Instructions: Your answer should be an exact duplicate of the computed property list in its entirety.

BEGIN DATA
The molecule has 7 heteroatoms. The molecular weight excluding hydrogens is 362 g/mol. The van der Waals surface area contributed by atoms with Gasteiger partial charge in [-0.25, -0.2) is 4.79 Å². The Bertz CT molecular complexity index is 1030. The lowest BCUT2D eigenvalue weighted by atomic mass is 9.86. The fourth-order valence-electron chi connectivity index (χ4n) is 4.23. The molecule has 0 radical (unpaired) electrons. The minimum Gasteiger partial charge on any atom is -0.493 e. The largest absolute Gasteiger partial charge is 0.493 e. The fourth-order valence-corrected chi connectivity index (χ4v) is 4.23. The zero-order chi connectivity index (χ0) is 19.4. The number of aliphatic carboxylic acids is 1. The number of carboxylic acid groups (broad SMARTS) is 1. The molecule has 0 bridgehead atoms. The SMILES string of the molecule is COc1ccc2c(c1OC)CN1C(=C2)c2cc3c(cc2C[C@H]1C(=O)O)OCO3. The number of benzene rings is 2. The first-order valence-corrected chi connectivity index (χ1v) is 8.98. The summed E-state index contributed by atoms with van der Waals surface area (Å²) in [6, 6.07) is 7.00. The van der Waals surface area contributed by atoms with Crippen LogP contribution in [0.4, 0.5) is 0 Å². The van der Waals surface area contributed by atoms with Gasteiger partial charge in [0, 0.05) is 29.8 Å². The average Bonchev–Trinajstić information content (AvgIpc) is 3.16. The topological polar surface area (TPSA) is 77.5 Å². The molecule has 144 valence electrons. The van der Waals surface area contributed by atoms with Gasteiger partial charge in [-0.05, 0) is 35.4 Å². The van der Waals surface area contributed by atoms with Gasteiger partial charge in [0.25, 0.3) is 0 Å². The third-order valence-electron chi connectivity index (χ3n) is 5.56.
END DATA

The molecule has 7 heteroatoms. The molecular weight excluding hydrogens is 362 g/mol. The van der Waals surface area contributed by atoms with Gasteiger partial charge in [-0.25, -0.2) is 4.79 Å². The Bertz CT molecular complexity index is 1030. The lowest BCUT2D eigenvalue weighted by atomic mass is 9.86. The fourth-order valence-electron chi connectivity index (χ4n) is 4.23. The molecule has 0 radical (unpaired) electrons. The minimum Gasteiger partial charge on any atom is -0.493 e. The largest absolute Gasteiger partial charge is 0.493 e. The fourth-order valence-corrected chi connectivity index (χ4v) is 4.23. The zero-order chi connectivity index (χ0) is 19.4. The number of aliphatic carboxylic acids is 1. The number of carboxylic acid groups (broad SMARTS) is 1. The molecule has 0 bridgehead atoms. The SMILES string of the molecule is COc1ccc2c(c1OC)CN1C(=C2)c2cc3c(cc2C[C@H]1C(=O)O)OCO3. The number of benzene rings is 2. The first-order valence-corrected chi connectivity index (χ1v) is 8.98. The summed E-state index contributed by atoms with van der Waals surface area (Å²) in [6, 6.07) is 7.00. The van der Waals surface area contributed by atoms with Crippen LogP contribution in [0.4, 0.5) is 0 Å². The van der Waals surface area contributed by atoms with Gasteiger partial charge in [0, 0.05) is 29.8 Å². The average Bonchev–Trinajstić information content (AvgIpc) is 3.16. The topological polar surface area (TPSA) is 77.5 Å². The molecule has 144 valence electrons. The van der Waals surface area contributed by atoms with Gasteiger partial charge in [-0.05, 0) is 35.4 Å². The van der Waals surface area contributed by atoms with Gasteiger partial charge in [0.25, 0.3) is 0 Å². The third-order valence-electron chi connectivity index (χ3n) is 5.56.